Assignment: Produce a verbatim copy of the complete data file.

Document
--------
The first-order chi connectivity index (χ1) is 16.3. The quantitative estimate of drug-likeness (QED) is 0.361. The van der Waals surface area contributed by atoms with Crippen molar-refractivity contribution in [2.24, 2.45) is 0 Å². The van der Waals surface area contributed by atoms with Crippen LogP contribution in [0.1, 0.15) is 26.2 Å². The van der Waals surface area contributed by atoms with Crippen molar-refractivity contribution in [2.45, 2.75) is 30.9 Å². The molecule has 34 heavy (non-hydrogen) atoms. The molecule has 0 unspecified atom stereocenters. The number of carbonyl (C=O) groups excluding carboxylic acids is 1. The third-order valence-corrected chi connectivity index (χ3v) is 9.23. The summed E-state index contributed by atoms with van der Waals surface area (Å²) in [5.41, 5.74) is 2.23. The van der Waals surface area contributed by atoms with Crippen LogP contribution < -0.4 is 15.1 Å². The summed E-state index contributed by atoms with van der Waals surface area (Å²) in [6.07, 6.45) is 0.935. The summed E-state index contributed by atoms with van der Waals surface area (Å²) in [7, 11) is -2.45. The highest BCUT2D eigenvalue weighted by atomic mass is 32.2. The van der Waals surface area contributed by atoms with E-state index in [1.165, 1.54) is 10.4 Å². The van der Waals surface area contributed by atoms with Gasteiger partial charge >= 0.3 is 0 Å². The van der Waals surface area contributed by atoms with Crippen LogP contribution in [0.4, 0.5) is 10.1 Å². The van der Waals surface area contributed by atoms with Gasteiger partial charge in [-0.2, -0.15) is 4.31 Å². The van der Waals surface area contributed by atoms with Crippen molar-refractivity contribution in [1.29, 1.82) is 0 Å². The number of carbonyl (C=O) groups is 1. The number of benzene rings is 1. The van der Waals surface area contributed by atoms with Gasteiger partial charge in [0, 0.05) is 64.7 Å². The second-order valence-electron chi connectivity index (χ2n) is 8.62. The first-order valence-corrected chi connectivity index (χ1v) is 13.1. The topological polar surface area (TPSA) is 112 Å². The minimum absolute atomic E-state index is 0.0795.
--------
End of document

The first-order chi connectivity index (χ1) is 16.3. The quantitative estimate of drug-likeness (QED) is 0.361. The van der Waals surface area contributed by atoms with Crippen molar-refractivity contribution in [2.24, 2.45) is 0 Å². The van der Waals surface area contributed by atoms with Crippen LogP contribution in [0.1, 0.15) is 26.2 Å². The van der Waals surface area contributed by atoms with Crippen molar-refractivity contribution in [2.45, 2.75) is 30.9 Å². The molecule has 34 heavy (non-hydrogen) atoms. The molecule has 0 unspecified atom stereocenters. The number of carbonyl (C=O) groups excluding carboxylic acids is 1. The third-order valence-corrected chi connectivity index (χ3v) is 9.23. The summed E-state index contributed by atoms with van der Waals surface area (Å²) in [5.41, 5.74) is 2.23. The van der Waals surface area contributed by atoms with Crippen LogP contribution < -0.4 is 15.1 Å². The summed E-state index contributed by atoms with van der Waals surface area (Å²) in [6.07, 6.45) is 0.935. The summed E-state index contributed by atoms with van der Waals surface area (Å²) in [7, 11) is -2.45. The highest BCUT2D eigenvalue weighted by atomic mass is 32.2. The van der Waals surface area contributed by atoms with E-state index in [1.165, 1.54) is 10.4 Å². The van der Waals surface area contributed by atoms with Gasteiger partial charge >= 0.3 is 0 Å². The van der Waals surface area contributed by atoms with Crippen LogP contribution in [0.4, 0.5) is 10.1 Å². The van der Waals surface area contributed by atoms with Gasteiger partial charge in [-0.2, -0.15) is 4.31 Å². The van der Waals surface area contributed by atoms with Crippen molar-refractivity contribution in [1.29, 1.82) is 0 Å². The number of carbonyl (C=O) groups is 1. The number of benzene rings is 1. The van der Waals surface area contributed by atoms with Gasteiger partial charge in [0, 0.05) is 64.7 Å². The second-order valence-electron chi connectivity index (χ2n) is 8.62. The first-order valence-corrected chi connectivity index (χ1v) is 13.1. The topological polar surface area (TPSA) is 112 Å². The minimum absolute atomic E-state index is 0.0795.